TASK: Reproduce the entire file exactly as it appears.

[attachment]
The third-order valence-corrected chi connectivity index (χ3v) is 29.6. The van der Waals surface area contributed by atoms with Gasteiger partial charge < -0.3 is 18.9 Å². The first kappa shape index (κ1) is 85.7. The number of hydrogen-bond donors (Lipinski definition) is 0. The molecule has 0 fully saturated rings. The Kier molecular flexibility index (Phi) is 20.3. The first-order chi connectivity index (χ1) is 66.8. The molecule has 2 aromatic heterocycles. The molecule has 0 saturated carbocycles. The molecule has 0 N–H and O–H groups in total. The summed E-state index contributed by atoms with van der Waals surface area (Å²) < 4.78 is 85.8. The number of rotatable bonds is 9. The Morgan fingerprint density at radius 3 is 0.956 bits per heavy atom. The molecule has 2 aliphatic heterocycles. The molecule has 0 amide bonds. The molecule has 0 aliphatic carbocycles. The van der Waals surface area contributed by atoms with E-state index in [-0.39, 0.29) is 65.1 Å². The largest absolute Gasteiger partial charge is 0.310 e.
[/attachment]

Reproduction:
The third-order valence-corrected chi connectivity index (χ3v) is 29.6. The van der Waals surface area contributed by atoms with Gasteiger partial charge < -0.3 is 18.9 Å². The first kappa shape index (κ1) is 85.7. The number of hydrogen-bond donors (Lipinski definition) is 0. The molecule has 0 fully saturated rings. The Kier molecular flexibility index (Phi) is 20.3. The first-order chi connectivity index (χ1) is 66.8. The molecule has 2 aromatic heterocycles. The molecule has 0 saturated carbocycles. The molecule has 0 N–H and O–H groups in total. The summed E-state index contributed by atoms with van der Waals surface area (Å²) < 4.78 is 85.8. The number of rotatable bonds is 9. The Morgan fingerprint density at radius 3 is 0.956 bits per heavy atom. The molecule has 2 aliphatic heterocycles. The molecule has 0 amide bonds. The molecule has 0 aliphatic carbocycles. The van der Waals surface area contributed by atoms with E-state index in [-0.39, 0.29) is 65.1 Å². The largest absolute Gasteiger partial charge is 0.310 e.